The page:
Recently I tried to replace the stock zlib with IPP zlib 7.0.6 on 64-bit Linux in order to boost the performance of a project using HBase 0.99.2. However I observed slowdown in compression performance by about 30%. I measure the time that "deflate" function takes (inside Hadoop native library), and indeed it's slower than stock zlib and the slowdown happens almost all inside "deflate" calls.
I wrote a couple of test programs separately which invoke zlib. In those cases, IPP shows good amount of improvement over stock one. It seems the slowdown only happens when it's used with HBase.
I don't know what could cause IPP zlib to be slower than the stock one. Has anyone some ideas? Thanks.
It's an interesting observation. Could you tell what CPU is on HBase computer ?
Two other things would be helpful to know:
- are you sure that you call ippInit() (or, ippStaticInit() in IPP 7.x) in your HBase version of IPP zlib ?
- what is average size of buffer which is deflated in HBase ?
Thanks for your reply.
The CPU on which my project is running is Xeon E5-2670 v2.
Yes, I modified the Hadoop native library a little bit so it calls ippInit when it's loaded, and I verified it's calling the e9 functions which is for AVX.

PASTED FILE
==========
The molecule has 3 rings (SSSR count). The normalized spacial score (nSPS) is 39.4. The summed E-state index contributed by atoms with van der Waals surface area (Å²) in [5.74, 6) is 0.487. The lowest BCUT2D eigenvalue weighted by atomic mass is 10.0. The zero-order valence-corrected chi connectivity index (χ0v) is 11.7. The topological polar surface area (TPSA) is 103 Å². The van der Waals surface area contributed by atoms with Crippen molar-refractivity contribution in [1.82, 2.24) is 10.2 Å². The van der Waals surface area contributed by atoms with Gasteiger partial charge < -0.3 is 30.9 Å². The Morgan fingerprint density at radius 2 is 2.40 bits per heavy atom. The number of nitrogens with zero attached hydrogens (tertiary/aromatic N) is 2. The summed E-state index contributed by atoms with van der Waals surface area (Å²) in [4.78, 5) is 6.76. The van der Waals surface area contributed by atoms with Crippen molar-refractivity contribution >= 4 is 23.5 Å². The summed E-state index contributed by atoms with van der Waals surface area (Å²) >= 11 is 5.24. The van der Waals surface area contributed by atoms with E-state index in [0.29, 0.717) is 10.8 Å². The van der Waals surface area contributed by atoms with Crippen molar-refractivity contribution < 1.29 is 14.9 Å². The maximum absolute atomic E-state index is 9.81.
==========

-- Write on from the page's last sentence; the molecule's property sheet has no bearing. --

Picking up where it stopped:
I think in Hadoop/HBase the maximum buffer that can be sent to deflate each round is 64K (I didn't change that). I logged the input data size for all deflate calls. Most of them are from 64K to 128K, and they got compressed in two rounds.
What version of Hadoop, and - more important - what version of open-source ZLIB you are speaking about ? I am asking this, because recently both Intel and CloudFlare invested into ZLIB as open-source.
I think I have found out why. IPP zlib doesn't like the pattern the random data generator generates data in the benchmark of HBase and it runs slower than stock zlib. I tried with some other datasets and found IPP does give some improvement, to various degrees. I used a different random data generator during the separated tests so they gave the different results. I did expect different dataset would impact absolute performance of the two libraries, but I didn't expect the relative performance is also affected.